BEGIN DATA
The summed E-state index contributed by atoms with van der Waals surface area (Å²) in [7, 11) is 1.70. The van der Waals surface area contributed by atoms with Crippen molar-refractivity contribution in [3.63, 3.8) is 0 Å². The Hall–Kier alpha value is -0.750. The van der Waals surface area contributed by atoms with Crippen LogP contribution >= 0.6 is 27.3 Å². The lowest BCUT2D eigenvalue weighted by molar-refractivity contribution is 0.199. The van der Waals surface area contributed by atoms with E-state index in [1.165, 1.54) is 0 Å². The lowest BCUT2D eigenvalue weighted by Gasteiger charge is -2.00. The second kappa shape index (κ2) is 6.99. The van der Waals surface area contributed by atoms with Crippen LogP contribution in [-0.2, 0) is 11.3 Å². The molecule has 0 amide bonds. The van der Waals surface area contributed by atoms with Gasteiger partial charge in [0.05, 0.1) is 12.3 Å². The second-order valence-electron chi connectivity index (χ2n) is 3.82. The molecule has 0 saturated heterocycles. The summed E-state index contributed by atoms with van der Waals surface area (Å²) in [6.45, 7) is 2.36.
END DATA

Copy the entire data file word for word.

The summed E-state index contributed by atoms with van der Waals surface area (Å²) in [7, 11) is 1.70. The van der Waals surface area contributed by atoms with Crippen molar-refractivity contribution in [3.63, 3.8) is 0 Å². The Hall–Kier alpha value is -0.750. The van der Waals surface area contributed by atoms with Crippen LogP contribution >= 0.6 is 27.3 Å². The lowest BCUT2D eigenvalue weighted by molar-refractivity contribution is 0.199. The van der Waals surface area contributed by atoms with E-state index in [1.165, 1.54) is 0 Å². The lowest BCUT2D eigenvalue weighted by Gasteiger charge is -2.00. The second kappa shape index (κ2) is 6.99. The van der Waals surface area contributed by atoms with Crippen LogP contribution in [-0.2, 0) is 11.3 Å². The molecule has 0 amide bonds. The van der Waals surface area contributed by atoms with Gasteiger partial charge in [0.05, 0.1) is 12.3 Å². The second-order valence-electron chi connectivity index (χ2n) is 3.82. The molecule has 0 saturated heterocycles. The summed E-state index contributed by atoms with van der Waals surface area (Å²) in [6.45, 7) is 2.36.